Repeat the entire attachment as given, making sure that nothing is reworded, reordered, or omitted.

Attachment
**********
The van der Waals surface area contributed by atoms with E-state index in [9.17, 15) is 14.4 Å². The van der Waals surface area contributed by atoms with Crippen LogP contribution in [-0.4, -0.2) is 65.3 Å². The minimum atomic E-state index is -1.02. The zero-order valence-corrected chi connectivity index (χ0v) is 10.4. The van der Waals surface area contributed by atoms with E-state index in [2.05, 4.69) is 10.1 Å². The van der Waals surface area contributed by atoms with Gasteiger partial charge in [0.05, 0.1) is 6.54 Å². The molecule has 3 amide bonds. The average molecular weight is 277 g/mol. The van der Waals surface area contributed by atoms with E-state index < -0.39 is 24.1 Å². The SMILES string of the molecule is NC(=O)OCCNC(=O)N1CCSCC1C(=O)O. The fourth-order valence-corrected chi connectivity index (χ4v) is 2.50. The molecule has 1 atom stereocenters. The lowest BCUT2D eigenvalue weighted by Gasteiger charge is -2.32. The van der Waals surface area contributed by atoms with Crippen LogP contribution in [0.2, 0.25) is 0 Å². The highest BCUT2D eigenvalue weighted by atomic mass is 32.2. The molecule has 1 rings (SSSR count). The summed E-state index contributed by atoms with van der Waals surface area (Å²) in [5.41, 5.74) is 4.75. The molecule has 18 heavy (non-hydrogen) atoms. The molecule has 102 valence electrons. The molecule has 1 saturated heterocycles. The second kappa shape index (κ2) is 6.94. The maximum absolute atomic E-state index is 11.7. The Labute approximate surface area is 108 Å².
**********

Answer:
The van der Waals surface area contributed by atoms with E-state index in [9.17, 15) is 14.4 Å². The van der Waals surface area contributed by atoms with Crippen LogP contribution in [-0.4, -0.2) is 65.3 Å². The minimum atomic E-state index is -1.02. The zero-order valence-corrected chi connectivity index (χ0v) is 10.4. The van der Waals surface area contributed by atoms with E-state index in [2.05, 4.69) is 10.1 Å². The van der Waals surface area contributed by atoms with Gasteiger partial charge in [0.05, 0.1) is 6.54 Å². The molecule has 3 amide bonds. The average molecular weight is 277 g/mol. The van der Waals surface area contributed by atoms with E-state index < -0.39 is 24.1 Å². The SMILES string of the molecule is NC(=O)OCCNC(=O)N1CCSCC1C(=O)O. The fourth-order valence-corrected chi connectivity index (χ4v) is 2.50. The molecule has 1 atom stereocenters. The lowest BCUT2D eigenvalue weighted by Gasteiger charge is -2.32. The van der Waals surface area contributed by atoms with Crippen LogP contribution in [0.2, 0.25) is 0 Å². The highest BCUT2D eigenvalue weighted by atomic mass is 32.2. The molecule has 1 rings (SSSR count). The summed E-state index contributed by atoms with van der Waals surface area (Å²) in [5.41, 5.74) is 4.75. The molecule has 18 heavy (non-hydrogen) atoms. The molecule has 102 valence electrons. The molecule has 1 saturated heterocycles. The second kappa shape index (κ2) is 6.94. The maximum absolute atomic E-state index is 11.7. The Labute approximate surface area is 108 Å².